British company Tarmac, has developed a new asphalt technology that can be used to make rubberized asphalt from end-of-life tyres (ELTs). There are as many as 40 million waste tires which end up on the scarp heap every year in the UK. Tarmac’s new technology can be used to create an innovative asphalt mix comprising granulated rubber. According to the company, using the technology makes it possible to recycle and reuse up to 750 waste tires for every kilometer of highway that is surfaced with the new material. The amount of rubber that is used for each stretch of the road can vary depending on the road’s thickness. The company stated that the average ratio would be about one tire for each ton of asphalt.
In addition to the environmental benefits that are linked with incorporating rubber in asphalt, Tarmac’s technical director, Brian Kent, said in an interview to Autocar UK that the capacity of rubber to absorb movement can help reduce the risk of roads cracking.
Generally, the total cost of rubberizing asphalt is higher though Tarmac’s new technology is more sustainable than current processes. The cost of securing, breaking down the tire into its constituent components and mixing the rubber with the asphalt offsets any reduction in cost obtained as a result of using the waste material.
Currently, Tarmac recycles 8.7 million tons of waste from other industries on an annual basis and this includes the use of waste tires to fuel cement kilns.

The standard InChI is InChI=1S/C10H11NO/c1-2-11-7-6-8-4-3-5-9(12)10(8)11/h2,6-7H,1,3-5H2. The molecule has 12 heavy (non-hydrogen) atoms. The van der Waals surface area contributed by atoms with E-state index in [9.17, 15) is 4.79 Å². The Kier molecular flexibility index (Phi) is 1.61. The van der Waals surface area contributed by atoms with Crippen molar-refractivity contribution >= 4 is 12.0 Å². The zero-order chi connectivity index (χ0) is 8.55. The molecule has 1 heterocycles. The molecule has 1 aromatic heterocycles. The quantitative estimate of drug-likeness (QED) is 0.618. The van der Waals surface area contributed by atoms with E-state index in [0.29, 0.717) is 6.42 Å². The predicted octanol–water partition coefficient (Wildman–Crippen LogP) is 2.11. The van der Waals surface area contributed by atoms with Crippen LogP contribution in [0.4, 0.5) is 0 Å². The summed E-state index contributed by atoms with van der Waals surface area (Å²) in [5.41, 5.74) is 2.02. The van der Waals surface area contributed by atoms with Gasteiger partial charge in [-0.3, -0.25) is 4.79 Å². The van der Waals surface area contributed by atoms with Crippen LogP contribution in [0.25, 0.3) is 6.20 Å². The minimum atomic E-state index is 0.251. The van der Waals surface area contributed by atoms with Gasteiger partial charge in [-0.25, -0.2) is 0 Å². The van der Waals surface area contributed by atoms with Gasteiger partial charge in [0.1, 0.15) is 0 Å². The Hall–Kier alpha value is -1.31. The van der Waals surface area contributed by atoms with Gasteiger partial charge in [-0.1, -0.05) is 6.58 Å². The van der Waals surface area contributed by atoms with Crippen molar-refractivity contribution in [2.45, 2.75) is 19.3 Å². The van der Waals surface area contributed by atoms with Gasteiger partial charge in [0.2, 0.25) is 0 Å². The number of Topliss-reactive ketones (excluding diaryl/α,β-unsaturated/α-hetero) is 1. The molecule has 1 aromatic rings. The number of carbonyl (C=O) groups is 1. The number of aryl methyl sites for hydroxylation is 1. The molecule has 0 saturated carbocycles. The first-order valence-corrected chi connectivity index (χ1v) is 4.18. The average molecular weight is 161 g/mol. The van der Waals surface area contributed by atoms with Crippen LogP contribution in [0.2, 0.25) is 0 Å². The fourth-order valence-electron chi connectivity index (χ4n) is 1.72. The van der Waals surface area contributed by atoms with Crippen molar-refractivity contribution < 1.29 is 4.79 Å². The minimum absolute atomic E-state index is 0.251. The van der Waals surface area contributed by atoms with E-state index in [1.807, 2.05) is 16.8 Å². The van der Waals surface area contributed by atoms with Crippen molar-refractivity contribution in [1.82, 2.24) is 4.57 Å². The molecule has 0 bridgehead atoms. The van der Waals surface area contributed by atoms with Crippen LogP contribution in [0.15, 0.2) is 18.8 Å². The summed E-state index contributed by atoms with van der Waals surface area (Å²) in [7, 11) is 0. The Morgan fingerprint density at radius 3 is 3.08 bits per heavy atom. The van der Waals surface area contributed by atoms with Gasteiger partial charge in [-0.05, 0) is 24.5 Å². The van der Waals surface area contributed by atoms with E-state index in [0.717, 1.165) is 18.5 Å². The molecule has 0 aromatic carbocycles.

The development of the new technology is part of Tarmac’s commitment to the circular economy, builds on the company’s reuse of waste tires to power its cement kilns and its commitment as a net user of waste.
Brian Kent, technical director at Tarmac, said: “While plastic recycling has attracted media headlines, used tires remain a significant and overlooked waste stream and our new innovative rubber modified asphalts offer a more sustainable option for our industry and the environment.
While rubber is used in asphalt across the US, but UK lacks the industrial infrastructure that is needed to facilitate the manufacture of this type of material. With the country now making major investment in the development of a strategic road network, Tarmac has identified an opportunity to leverage this technology. As part of its recent trials of the new material, Tarmac supplied asphalt with rubber in Coventry.
Manju Mathew, an MBA in marketing, completed publisher training courses from the Oxford Brookes University and New York University. She started with marketing and PR roles before moving on to her current position as a full time writer. Currently living in Dubai, her life as an expat has sharpened her observation skills and flair for writing. She enjoys writing about luxury cars like Ferrari, Lamborghini, etc even if she can only dream of owning them.
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